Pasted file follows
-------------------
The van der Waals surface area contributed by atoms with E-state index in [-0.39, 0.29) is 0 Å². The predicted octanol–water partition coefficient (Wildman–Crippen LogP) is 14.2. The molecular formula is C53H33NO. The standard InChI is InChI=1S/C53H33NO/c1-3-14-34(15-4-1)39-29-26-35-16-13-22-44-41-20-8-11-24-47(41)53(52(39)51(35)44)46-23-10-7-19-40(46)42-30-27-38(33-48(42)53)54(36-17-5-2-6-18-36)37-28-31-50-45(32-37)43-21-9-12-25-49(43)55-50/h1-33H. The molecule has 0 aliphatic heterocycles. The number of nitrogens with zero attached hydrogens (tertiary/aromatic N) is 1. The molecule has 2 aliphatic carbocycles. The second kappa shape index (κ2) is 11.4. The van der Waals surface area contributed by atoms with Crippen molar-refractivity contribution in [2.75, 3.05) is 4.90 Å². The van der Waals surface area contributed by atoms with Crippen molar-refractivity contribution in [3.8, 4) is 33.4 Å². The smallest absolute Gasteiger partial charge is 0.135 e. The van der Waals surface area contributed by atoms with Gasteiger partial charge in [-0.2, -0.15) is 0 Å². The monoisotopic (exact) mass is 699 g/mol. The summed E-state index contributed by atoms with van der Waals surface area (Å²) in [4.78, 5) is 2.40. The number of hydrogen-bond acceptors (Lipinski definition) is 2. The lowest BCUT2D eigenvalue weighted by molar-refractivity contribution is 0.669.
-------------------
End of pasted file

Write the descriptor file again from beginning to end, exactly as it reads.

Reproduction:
The van der Waals surface area contributed by atoms with E-state index in [-0.39, 0.29) is 0 Å². The predicted octanol–water partition coefficient (Wildman–Crippen LogP) is 14.2. The molecular formula is C53H33NO. The standard InChI is InChI=1S/C53H33NO/c1-3-14-34(15-4-1)39-29-26-35-16-13-22-44-41-20-8-11-24-47(41)53(52(39)51(35)44)46-23-10-7-19-40(46)42-30-27-38(33-48(42)53)54(36-17-5-2-6-18-36)37-28-31-50-45(32-37)43-21-9-12-25-49(43)55-50/h1-33H. The molecule has 0 aliphatic heterocycles. The number of nitrogens with zero attached hydrogens (tertiary/aromatic N) is 1. The molecule has 2 aliphatic carbocycles. The second kappa shape index (κ2) is 11.4. The van der Waals surface area contributed by atoms with Crippen molar-refractivity contribution in [2.75, 3.05) is 4.90 Å². The van der Waals surface area contributed by atoms with Crippen molar-refractivity contribution in [3.8, 4) is 33.4 Å². The smallest absolute Gasteiger partial charge is 0.135 e. The van der Waals surface area contributed by atoms with Gasteiger partial charge in [-0.2, -0.15) is 0 Å². The monoisotopic (exact) mass is 699 g/mol. The summed E-state index contributed by atoms with van der Waals surface area (Å²) in [4.78, 5) is 2.40. The number of hydrogen-bond acceptors (Lipinski definition) is 2. The lowest BCUT2D eigenvalue weighted by molar-refractivity contribution is 0.669.